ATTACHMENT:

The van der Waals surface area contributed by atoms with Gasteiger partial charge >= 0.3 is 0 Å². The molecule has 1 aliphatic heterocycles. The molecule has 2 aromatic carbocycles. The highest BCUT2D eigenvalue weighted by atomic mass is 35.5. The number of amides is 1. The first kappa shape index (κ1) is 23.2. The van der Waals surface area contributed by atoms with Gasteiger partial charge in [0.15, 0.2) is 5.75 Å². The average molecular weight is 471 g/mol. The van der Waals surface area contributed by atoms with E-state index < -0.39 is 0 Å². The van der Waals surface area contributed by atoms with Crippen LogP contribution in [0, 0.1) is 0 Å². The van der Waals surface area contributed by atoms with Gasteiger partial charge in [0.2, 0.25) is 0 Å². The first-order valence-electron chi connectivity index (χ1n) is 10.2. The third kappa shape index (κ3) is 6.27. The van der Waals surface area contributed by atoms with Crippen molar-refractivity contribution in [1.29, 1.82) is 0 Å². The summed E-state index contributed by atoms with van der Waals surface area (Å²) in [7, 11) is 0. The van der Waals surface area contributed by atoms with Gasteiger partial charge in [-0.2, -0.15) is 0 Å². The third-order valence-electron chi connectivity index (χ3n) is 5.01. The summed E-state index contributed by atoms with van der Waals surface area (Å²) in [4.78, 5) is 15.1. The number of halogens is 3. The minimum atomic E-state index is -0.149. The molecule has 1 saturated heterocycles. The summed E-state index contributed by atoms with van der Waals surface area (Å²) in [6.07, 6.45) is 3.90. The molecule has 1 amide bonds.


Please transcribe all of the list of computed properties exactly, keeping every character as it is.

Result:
The van der Waals surface area contributed by atoms with Gasteiger partial charge >= 0.3 is 0 Å². The molecule has 1 aliphatic heterocycles. The molecule has 2 aromatic carbocycles. The highest BCUT2D eigenvalue weighted by atomic mass is 35.5. The number of amides is 1. The first kappa shape index (κ1) is 23.2. The van der Waals surface area contributed by atoms with Gasteiger partial charge in [0.15, 0.2) is 5.75 Å². The average molecular weight is 471 g/mol. The van der Waals surface area contributed by atoms with E-state index < -0.39 is 0 Å². The van der Waals surface area contributed by atoms with Crippen LogP contribution in [0, 0.1) is 0 Å². The van der Waals surface area contributed by atoms with Gasteiger partial charge in [0.2, 0.25) is 0 Å². The first-order valence-electron chi connectivity index (χ1n) is 10.2. The third kappa shape index (κ3) is 6.27. The van der Waals surface area contributed by atoms with Crippen molar-refractivity contribution in [1.29, 1.82) is 0 Å². The summed E-state index contributed by atoms with van der Waals surface area (Å²) in [7, 11) is 0. The van der Waals surface area contributed by atoms with Gasteiger partial charge in [-0.2, -0.15) is 0 Å². The third-order valence-electron chi connectivity index (χ3n) is 5.01. The summed E-state index contributed by atoms with van der Waals surface area (Å²) in [4.78, 5) is 15.1. The number of halogens is 3. The minimum atomic E-state index is -0.149. The molecule has 1 saturated heterocycles. The summed E-state index contributed by atoms with van der Waals surface area (Å²) in [6.07, 6.45) is 3.90. The molecule has 1 amide bonds.